Last week, Crystal Spring developers, National Lutheran Communities and Services (NLCS), held a series of informational sessions for prospective buyers. This was the first public outreach since the City rejected their July 25 filings of development plans for the Crystal Spring and Mas Que Farm properties. The City sent back the plans on August 11 requesting major revisions and citing numerous and substantial “deficiencies in the applications [that] must be corrected before the Department is able to send them [for] agency review.” This action was a complete vindication for our campaign as we had raised many of the same issues concerning these July 25 filings. Click here to read our full set of comments on the July 25 filing, as well as the comments from the City.
You should note that in addition to the 383 houses and apartments planned for seniors in a sprawling complex, the owner of the properties proposed a subdivision to allow her to build at least 200 homes without any age restrictions. Combined, the development would destroy 39.5 acres of forest and replant only 16.45 acres. Traffic, school overcrowding, and stormwater pollution would all increase.
Since the plans were rejected, we had hoped NLCS would go back to the drawing board to finally address the many issues with their plans. Despite our repeated attempts over the last several months to set up a small meeting with the leadership of NLCS to see if we can resolve the issues related to their development plan, they continue to refuse and instead persist with this seriously flawed proposal that ignores the concerns of both the community and city planning staff.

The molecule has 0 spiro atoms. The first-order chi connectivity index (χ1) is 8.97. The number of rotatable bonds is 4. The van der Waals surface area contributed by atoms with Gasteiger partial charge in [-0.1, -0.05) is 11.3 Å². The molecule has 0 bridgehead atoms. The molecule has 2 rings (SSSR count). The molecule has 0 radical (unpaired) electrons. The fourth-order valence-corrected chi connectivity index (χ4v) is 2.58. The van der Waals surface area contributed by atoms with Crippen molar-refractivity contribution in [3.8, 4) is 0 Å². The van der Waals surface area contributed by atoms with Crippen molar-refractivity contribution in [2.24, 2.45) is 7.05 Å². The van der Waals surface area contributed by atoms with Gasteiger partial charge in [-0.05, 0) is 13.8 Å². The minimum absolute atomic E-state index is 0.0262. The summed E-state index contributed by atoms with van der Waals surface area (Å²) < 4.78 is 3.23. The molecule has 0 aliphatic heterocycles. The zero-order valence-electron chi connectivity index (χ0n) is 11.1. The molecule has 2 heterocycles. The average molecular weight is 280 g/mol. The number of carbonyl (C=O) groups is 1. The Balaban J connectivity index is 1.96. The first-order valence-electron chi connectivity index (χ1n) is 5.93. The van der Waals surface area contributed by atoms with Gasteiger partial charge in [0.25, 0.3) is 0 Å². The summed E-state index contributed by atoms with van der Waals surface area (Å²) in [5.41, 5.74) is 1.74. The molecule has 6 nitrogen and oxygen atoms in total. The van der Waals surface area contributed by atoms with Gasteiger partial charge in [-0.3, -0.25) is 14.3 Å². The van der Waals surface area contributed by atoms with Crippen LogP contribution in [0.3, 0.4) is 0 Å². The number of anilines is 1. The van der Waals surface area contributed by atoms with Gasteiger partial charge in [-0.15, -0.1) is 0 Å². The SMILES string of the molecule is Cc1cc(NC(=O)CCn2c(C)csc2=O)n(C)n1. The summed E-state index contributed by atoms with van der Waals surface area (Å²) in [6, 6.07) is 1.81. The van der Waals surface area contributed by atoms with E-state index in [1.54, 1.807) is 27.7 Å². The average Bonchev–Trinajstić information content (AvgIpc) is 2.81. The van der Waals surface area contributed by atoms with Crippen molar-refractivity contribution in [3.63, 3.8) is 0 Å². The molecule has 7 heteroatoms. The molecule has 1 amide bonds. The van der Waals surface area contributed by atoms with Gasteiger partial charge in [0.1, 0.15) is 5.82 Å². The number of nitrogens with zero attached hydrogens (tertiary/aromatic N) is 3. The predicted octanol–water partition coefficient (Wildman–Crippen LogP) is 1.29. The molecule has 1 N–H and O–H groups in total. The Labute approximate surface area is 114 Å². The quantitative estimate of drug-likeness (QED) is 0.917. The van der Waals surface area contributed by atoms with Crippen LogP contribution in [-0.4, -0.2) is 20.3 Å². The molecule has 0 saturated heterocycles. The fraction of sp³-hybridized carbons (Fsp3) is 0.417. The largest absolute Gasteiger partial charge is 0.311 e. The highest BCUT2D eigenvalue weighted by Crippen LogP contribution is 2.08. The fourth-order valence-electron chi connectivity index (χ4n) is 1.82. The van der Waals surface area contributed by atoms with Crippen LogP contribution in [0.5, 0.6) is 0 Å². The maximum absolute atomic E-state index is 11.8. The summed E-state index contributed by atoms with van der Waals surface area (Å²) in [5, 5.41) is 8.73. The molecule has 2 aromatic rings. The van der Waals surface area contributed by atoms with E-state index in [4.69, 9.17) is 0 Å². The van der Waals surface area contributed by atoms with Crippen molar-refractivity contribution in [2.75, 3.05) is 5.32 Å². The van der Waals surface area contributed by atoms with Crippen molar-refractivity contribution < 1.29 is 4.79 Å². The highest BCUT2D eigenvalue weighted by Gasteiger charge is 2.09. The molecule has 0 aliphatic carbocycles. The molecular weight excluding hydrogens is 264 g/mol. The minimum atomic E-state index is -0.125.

Reports from the meetings last week show that the planned senior community development is bigger than ever. However, NLCS did provide new information about the pricing structure for the units. It seems the prices have only gone up from original estimates and NLCS leadership said they will likely go up again if there are more delays.
As it stands now, every senior would pay an entry fee and a monthly service fee. For the smallest one-bedroom apartment (922 sq. ft.), the entry fee is $651,000 if the purchaser wanted 90% of their price back upon re-sale. For the largest unit, a 2,240 sq. ft. cottage, the entry fee is is $1,177,000 with a 90% refund upon re-sale. A 2 bedroom, 2 bath, 1,205 sq. ft. apartment would cost seniors $850,000 if they wanted 90% back. For the cheapest contract with a declining refund (where the refund declines each year until it eventually reaches 0 after three years), the entry fees range from $326,000 – $589,000.
Monthly fees are geared to the size of a unit and range from $3,136 for one person in the smallest unit to $6,632 for the first person in a cottage and increase about $1000 a month for the second person. These prices and monthly fees do not include health care. If a buyer chooses a “Life Care” contract, it is much more expensive. If they do not have a Life Care contract and have to move from an independent living unit to, say, the skilled nursing section, then their monthly fees will go up accordingly.
NLCS leadership told attendees at the marketing meetings they plan to resubmit to the City sometime in the next few weeks and see no issues gaining approval. The City’s rejection of this plan was a victory, but only a temporary one. We must continue to pursue every opportunity to maintain pressure on the city staff, the mayor and elected officials. More importantly, we must continue to ensure this issue is at the forefront of every discussion with the candidates vying to fill seats for mayor and aldermen on November 7th. Click here to see where the candidates stand on Crystal Spring.
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